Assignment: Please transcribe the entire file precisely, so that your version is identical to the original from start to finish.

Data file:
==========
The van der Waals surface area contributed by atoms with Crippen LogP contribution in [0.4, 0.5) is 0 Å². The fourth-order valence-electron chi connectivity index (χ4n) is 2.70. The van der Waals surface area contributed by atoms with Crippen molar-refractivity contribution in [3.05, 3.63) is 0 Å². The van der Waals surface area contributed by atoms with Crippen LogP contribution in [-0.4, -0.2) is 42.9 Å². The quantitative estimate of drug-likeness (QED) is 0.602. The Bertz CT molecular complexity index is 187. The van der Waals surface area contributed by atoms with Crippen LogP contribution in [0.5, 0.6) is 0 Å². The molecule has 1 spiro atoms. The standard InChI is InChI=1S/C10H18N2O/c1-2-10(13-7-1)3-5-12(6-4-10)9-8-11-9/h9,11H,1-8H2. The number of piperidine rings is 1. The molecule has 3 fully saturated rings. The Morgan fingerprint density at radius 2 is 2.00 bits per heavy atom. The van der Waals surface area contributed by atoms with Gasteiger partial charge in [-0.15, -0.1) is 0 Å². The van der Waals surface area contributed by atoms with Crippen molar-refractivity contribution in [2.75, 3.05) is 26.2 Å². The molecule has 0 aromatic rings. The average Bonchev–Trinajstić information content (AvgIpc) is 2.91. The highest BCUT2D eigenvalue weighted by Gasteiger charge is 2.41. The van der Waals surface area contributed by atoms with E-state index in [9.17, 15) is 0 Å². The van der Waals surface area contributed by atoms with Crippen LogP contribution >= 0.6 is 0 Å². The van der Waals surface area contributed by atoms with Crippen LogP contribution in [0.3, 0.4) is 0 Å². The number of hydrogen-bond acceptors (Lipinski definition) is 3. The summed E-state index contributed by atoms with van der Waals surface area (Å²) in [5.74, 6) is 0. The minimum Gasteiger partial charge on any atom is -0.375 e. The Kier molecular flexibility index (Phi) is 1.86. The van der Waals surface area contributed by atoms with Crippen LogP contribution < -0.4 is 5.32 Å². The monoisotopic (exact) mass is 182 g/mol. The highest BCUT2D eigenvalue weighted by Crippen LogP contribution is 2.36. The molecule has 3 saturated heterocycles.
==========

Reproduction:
The van der Waals surface area contributed by atoms with Crippen LogP contribution in [0.4, 0.5) is 0 Å². The fourth-order valence-electron chi connectivity index (χ4n) is 2.70. The van der Waals surface area contributed by atoms with Crippen molar-refractivity contribution in [3.05, 3.63) is 0 Å². The van der Waals surface area contributed by atoms with Crippen LogP contribution in [-0.4, -0.2) is 42.9 Å². The quantitative estimate of drug-likeness (QED) is 0.602. The Bertz CT molecular complexity index is 187. The van der Waals surface area contributed by atoms with Crippen LogP contribution in [0.5, 0.6) is 0 Å². The molecule has 1 spiro atoms. The standard InChI is InChI=1S/C10H18N2O/c1-2-10(13-7-1)3-5-12(6-4-10)9-8-11-9/h9,11H,1-8H2. The number of piperidine rings is 1. The molecule has 3 fully saturated rings. The Morgan fingerprint density at radius 2 is 2.00 bits per heavy atom. The van der Waals surface area contributed by atoms with Gasteiger partial charge in [-0.15, -0.1) is 0 Å². The van der Waals surface area contributed by atoms with Crippen molar-refractivity contribution in [2.75, 3.05) is 26.2 Å². The molecule has 0 aromatic rings. The average Bonchev–Trinajstić information content (AvgIpc) is 2.91. The highest BCUT2D eigenvalue weighted by Gasteiger charge is 2.41. The van der Waals surface area contributed by atoms with E-state index in [9.17, 15) is 0 Å². The van der Waals surface area contributed by atoms with Crippen LogP contribution >= 0.6 is 0 Å². The van der Waals surface area contributed by atoms with Crippen LogP contribution in [0.3, 0.4) is 0 Å². The number of hydrogen-bond acceptors (Lipinski definition) is 3. The summed E-state index contributed by atoms with van der Waals surface area (Å²) in [5.74, 6) is 0. The minimum Gasteiger partial charge on any atom is -0.375 e. The Kier molecular flexibility index (Phi) is 1.86. The van der Waals surface area contributed by atoms with Crippen LogP contribution < -0.4 is 5.32 Å². The monoisotopic (exact) mass is 182 g/mol. The highest BCUT2D eigenvalue weighted by Crippen LogP contribution is 2.36. The molecule has 3 saturated heterocycles.